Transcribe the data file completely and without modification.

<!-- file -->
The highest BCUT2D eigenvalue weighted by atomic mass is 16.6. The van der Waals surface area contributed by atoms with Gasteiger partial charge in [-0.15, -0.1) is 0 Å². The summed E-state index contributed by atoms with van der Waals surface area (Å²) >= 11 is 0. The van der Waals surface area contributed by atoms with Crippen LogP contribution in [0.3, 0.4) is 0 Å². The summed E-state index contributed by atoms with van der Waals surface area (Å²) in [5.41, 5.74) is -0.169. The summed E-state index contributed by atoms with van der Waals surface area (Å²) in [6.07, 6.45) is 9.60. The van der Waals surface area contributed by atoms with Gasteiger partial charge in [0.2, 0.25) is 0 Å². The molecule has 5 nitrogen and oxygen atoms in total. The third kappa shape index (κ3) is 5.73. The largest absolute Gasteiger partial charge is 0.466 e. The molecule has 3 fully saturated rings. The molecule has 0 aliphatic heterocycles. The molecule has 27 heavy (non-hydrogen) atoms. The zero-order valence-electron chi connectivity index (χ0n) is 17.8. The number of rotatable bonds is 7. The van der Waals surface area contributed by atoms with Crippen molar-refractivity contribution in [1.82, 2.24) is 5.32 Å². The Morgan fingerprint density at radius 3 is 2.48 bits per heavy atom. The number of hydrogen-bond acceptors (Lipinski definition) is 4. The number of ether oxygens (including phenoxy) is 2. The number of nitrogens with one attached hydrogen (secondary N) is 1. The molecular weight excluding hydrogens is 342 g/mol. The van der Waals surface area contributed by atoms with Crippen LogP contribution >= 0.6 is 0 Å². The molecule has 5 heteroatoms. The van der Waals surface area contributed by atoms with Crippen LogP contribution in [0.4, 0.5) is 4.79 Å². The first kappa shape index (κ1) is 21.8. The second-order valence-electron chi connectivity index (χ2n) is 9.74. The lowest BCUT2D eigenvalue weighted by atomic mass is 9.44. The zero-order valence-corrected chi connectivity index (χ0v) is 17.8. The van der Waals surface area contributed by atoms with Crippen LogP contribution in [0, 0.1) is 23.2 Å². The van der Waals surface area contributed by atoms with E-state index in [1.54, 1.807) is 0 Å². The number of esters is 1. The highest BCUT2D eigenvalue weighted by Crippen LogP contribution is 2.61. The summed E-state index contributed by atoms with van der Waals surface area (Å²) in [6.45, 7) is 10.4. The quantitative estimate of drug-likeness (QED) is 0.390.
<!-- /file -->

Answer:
The highest BCUT2D eigenvalue weighted by atomic mass is 16.6. The van der Waals surface area contributed by atoms with Gasteiger partial charge in [-0.15, -0.1) is 0 Å². The summed E-state index contributed by atoms with van der Waals surface area (Å²) >= 11 is 0. The van der Waals surface area contributed by atoms with Crippen LogP contribution in [0.3, 0.4) is 0 Å². The summed E-state index contributed by atoms with van der Waals surface area (Å²) in [5.41, 5.74) is -0.169. The summed E-state index contributed by atoms with van der Waals surface area (Å²) in [6.07, 6.45) is 9.60. The van der Waals surface area contributed by atoms with Gasteiger partial charge in [0.2, 0.25) is 0 Å². The molecule has 5 nitrogen and oxygen atoms in total. The third kappa shape index (κ3) is 5.73. The largest absolute Gasteiger partial charge is 0.466 e. The molecule has 3 fully saturated rings. The molecule has 0 aliphatic heterocycles. The molecule has 27 heavy (non-hydrogen) atoms. The zero-order valence-electron chi connectivity index (χ0n) is 17.8. The number of rotatable bonds is 7. The van der Waals surface area contributed by atoms with Crippen molar-refractivity contribution in [1.82, 2.24) is 5.32 Å². The Morgan fingerprint density at radius 3 is 2.48 bits per heavy atom. The number of hydrogen-bond acceptors (Lipinski definition) is 4. The number of ether oxygens (including phenoxy) is 2. The number of nitrogens with one attached hydrogen (secondary N) is 1. The molecular weight excluding hydrogens is 342 g/mol. The van der Waals surface area contributed by atoms with Crippen LogP contribution >= 0.6 is 0 Å². The molecule has 5 heteroatoms. The van der Waals surface area contributed by atoms with Crippen LogP contribution in [0.4, 0.5) is 4.79 Å². The first kappa shape index (κ1) is 21.8. The second-order valence-electron chi connectivity index (χ2n) is 9.74. The lowest BCUT2D eigenvalue weighted by atomic mass is 9.44. The zero-order valence-corrected chi connectivity index (χ0v) is 17.8. The van der Waals surface area contributed by atoms with Crippen LogP contribution in [0, 0.1) is 23.2 Å². The van der Waals surface area contributed by atoms with E-state index in [1.54, 1.807) is 0 Å². The number of esters is 1. The highest BCUT2D eigenvalue weighted by Crippen LogP contribution is 2.61. The summed E-state index contributed by atoms with van der Waals surface area (Å²) in [6.45, 7) is 10.4. The quantitative estimate of drug-likeness (QED) is 0.390.